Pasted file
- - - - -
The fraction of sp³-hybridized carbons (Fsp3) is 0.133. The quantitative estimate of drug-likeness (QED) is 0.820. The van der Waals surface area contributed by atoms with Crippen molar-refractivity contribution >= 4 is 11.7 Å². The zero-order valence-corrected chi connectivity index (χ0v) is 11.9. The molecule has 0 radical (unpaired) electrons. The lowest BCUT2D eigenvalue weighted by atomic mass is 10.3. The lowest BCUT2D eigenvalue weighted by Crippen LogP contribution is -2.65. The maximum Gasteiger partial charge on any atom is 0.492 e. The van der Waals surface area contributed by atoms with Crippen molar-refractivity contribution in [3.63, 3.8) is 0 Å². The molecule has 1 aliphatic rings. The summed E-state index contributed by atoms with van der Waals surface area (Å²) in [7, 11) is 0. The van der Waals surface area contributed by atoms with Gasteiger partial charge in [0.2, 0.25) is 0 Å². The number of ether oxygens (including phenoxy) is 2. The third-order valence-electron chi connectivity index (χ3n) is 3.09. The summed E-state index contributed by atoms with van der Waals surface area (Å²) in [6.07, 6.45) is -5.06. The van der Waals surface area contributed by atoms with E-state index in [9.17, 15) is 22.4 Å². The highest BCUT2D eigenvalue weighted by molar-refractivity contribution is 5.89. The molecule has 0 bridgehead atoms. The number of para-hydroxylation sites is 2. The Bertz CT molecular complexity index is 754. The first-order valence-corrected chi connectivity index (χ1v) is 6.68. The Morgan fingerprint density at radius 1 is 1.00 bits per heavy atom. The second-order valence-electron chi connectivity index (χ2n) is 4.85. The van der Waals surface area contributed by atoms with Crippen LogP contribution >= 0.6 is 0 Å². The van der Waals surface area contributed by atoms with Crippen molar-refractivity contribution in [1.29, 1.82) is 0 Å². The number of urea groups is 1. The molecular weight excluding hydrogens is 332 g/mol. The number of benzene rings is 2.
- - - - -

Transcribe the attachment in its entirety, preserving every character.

The fraction of sp³-hybridized carbons (Fsp3) is 0.133. The quantitative estimate of drug-likeness (QED) is 0.820. The van der Waals surface area contributed by atoms with Crippen molar-refractivity contribution >= 4 is 11.7 Å². The zero-order valence-corrected chi connectivity index (χ0v) is 11.9. The molecule has 0 radical (unpaired) electrons. The lowest BCUT2D eigenvalue weighted by atomic mass is 10.3. The lowest BCUT2D eigenvalue weighted by Crippen LogP contribution is -2.65. The maximum Gasteiger partial charge on any atom is 0.492 e. The van der Waals surface area contributed by atoms with Crippen molar-refractivity contribution in [3.63, 3.8) is 0 Å². The molecule has 1 aliphatic rings. The summed E-state index contributed by atoms with van der Waals surface area (Å²) in [7, 11) is 0. The van der Waals surface area contributed by atoms with Gasteiger partial charge in [0.2, 0.25) is 0 Å². The number of ether oxygens (including phenoxy) is 2. The third-order valence-electron chi connectivity index (χ3n) is 3.09. The summed E-state index contributed by atoms with van der Waals surface area (Å²) in [6.07, 6.45) is -5.06. The van der Waals surface area contributed by atoms with E-state index in [9.17, 15) is 22.4 Å². The highest BCUT2D eigenvalue weighted by molar-refractivity contribution is 5.89. The molecule has 0 bridgehead atoms. The number of para-hydroxylation sites is 2. The Bertz CT molecular complexity index is 754. The first-order valence-corrected chi connectivity index (χ1v) is 6.68. The Morgan fingerprint density at radius 1 is 1.00 bits per heavy atom. The second-order valence-electron chi connectivity index (χ2n) is 4.85. The van der Waals surface area contributed by atoms with Crippen LogP contribution >= 0.6 is 0 Å². The van der Waals surface area contributed by atoms with Crippen molar-refractivity contribution in [1.29, 1.82) is 0 Å². The number of urea groups is 1. The molecular weight excluding hydrogens is 332 g/mol. The number of benzene rings is 2.